Physics and Horseshoeing

   There is a discussion going on down the blog about show shoes, length of toe and weight.     I remarked that I felt length of toe was probably more stressful on the joints/ligaments of a Morgan show horse than the weight of the shoe/pad.     But I DON’T KNOW for sure.     And I don’t think anyone else does either.    

So…here is a project for some Bright Young Thing at a Horse college for his/her senior paper or for a graduate project.    With the aid of telemetry and pressure plates, can the stress effects on the horse’s musculo-skeletal system of various lengths of toes and various weights of shoes be quantified?    I know that some research has been done of the stress effects of jumping and the figures are eye-opening but are not really applicable to a show horse moving in tanbark footing.    The experimental apparatus would include a fairly patient show horse who would have various lengths of toe created by the insertion or deletion of pads ,  shoes with a provision for adding or subtracting weight (or just put on or take off various weighted shoes during the course of the experiment) and a good farrier.    A camera which would track the height and reach of the hoof and bony column could be aided by markers placed along the leg and on the shoulder (I think that just doing the front legs would yield the most usable information).  A pressure pad on the bottom of the shoe would send a signal indicating whether heavier shoes actually increase the force at which the foot hits the ground.   Your control would be the same horse moving barefoot or with a “keg” shoe.    The stress could be quantified by the length of stretch in the tendons, the descent of the fetlock relative to the position of the coffin bone upon impact or some other measurement such as physiological changes in muscle chemistry, respiration, heart beat.   The horse could be lunged with a side check and surcingle or a dumb jockey to mimic the effects of moving the neck and head back in collection, thus taking the weight factor of the rider out of the equation.  

Lots of people yammer on and on about how damaging heavy shoes and pads are to a show horse’s feet,  yet I hear of very few retired show horses who are unsound.    I think we can come up with some relative values to these shoeing practices.    If we are subjecting our show horses to stresses similar to jumpers/eventers when we put a long toe on, maybe we need to look at whether that toe length should be shorter.   Is there a significant change in stress when the shoes weight is increased above 24 oz.?   Granted, applying the results to horses other than the test subject can be iffy.   However, if we choose a 15h “average”  English or Classic Pleasure horse I think the data would have useful application.   Yes, if one could do the experiment on a variety of  horses the data would be better, but cost would be a factor.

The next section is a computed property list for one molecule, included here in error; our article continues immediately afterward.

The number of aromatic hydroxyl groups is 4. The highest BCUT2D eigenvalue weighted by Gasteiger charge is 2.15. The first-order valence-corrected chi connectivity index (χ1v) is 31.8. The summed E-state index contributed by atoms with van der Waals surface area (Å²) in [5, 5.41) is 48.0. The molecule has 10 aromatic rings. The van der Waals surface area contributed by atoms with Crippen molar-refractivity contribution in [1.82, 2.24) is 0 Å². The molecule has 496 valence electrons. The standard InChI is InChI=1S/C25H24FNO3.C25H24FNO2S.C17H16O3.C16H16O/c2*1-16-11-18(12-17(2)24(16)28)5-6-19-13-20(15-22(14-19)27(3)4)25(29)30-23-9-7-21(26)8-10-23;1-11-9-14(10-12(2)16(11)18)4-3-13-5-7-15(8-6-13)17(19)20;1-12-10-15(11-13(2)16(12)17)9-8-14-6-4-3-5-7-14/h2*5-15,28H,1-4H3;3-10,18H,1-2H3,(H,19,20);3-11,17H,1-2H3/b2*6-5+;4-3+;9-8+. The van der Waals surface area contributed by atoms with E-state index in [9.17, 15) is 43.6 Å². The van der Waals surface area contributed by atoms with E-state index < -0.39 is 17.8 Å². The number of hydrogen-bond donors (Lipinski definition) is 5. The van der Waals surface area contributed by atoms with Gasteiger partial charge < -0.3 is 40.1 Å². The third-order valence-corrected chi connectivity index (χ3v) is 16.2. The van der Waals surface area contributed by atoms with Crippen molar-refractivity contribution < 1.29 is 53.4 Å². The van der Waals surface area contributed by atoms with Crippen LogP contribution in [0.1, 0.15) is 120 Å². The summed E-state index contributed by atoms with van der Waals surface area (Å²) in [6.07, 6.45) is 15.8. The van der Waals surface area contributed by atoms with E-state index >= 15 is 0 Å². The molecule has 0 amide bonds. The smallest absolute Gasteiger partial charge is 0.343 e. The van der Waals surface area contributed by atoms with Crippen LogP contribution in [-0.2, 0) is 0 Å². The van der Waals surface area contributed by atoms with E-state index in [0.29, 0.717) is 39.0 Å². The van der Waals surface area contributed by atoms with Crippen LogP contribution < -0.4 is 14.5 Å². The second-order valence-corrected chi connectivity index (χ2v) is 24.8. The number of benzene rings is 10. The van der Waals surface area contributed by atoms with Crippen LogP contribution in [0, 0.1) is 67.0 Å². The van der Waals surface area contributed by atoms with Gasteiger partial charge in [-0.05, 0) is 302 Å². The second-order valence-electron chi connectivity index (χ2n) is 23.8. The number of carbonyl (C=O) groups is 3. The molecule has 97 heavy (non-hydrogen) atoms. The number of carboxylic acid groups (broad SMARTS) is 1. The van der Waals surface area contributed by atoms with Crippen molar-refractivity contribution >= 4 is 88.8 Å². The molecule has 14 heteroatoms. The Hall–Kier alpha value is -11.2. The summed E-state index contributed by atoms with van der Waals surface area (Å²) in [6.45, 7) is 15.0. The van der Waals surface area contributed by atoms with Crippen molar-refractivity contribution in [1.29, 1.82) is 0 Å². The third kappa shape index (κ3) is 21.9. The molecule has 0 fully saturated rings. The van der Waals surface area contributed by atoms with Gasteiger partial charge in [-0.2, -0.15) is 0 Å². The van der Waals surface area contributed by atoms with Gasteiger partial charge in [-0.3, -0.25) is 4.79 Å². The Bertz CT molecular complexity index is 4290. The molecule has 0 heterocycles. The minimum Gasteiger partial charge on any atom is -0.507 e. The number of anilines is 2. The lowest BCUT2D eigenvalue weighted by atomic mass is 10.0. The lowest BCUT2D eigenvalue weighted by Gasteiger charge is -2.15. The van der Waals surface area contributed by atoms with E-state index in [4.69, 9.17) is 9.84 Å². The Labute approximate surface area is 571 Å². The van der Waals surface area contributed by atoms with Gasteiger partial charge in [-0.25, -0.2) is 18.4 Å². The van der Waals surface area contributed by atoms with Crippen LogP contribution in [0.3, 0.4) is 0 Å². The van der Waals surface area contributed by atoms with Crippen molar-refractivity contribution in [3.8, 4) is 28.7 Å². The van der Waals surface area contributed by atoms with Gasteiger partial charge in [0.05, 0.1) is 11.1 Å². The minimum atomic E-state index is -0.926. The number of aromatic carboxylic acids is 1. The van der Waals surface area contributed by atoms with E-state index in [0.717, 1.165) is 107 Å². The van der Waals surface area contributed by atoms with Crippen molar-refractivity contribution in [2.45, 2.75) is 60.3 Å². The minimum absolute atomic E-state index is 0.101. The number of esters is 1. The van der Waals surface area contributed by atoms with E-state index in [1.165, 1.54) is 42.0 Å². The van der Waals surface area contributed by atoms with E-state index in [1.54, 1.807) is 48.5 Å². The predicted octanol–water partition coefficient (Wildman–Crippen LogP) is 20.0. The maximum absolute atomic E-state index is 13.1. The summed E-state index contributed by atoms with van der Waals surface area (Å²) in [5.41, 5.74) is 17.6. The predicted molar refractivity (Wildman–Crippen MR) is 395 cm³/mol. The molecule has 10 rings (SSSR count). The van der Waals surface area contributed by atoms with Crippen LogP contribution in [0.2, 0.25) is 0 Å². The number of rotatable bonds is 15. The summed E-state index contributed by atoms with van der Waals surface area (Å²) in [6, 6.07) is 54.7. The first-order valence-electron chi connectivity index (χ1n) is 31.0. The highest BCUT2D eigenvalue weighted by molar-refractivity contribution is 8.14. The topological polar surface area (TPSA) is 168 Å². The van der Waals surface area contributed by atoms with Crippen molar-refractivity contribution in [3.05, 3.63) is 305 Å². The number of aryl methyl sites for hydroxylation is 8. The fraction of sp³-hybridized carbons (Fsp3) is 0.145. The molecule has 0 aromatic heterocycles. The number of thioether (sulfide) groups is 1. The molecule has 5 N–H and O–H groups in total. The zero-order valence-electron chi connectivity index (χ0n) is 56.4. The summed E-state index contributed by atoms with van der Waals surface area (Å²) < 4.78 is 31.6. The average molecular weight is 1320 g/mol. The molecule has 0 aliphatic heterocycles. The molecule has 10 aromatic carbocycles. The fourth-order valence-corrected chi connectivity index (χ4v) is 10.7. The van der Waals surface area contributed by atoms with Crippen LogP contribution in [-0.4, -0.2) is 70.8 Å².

One Response to Physics and Horseshoeing

  1. dressagemorganrider says:

    Sounds like a great idea!

    I’ve always wondered why the “show” world finds weighted shoes, long toes etc. necessary in the first place. There are plenty of photos from the mid-20th century of show Morgans looking pretty fancy, trotting above level, without these things. Some are even barefoot. And I see the occasional comment on here that if a horse doesn’t have good natural action to start with, you can’t manufacture it anyway.

    “Show shoeing” is wicked expensive and in many cases means the horse has to live in a stall and can’t ever be turned out. I don’t think anyone should treat their horse like that, but maybe that’s just my weird opinion? (I don’t think dressage horses should live that way, or jumpers, etc. Eventers are a little smarter this way and tend to look for barns with as much turnout as possible, as the ability to move around helps the horse keep in condition.)

    My own horse wears plain steel shoes weighing about 10 ounces each on her front hooves, and is barefoot behind. If she didn’t have some conformation issues in her front legs, I’d have her barefoot all around. I pay $135 for new front shoes and a trim all round, $85 for a reset and trim, and $45 for a trim when she was barefoot. This is about every 6 weeks, though I can go to 8 in the winter. And I live in one of the more expensive areas, when it comes to farriers.

    (Someone mentioned Waseeka’s Nocturne as an example of a horse with great natural action… BTW I am soon to have a trial on a dressage prospect who has 6 crosses to this great horse. She does *not* move like that, which for my purposes is a good thing.)

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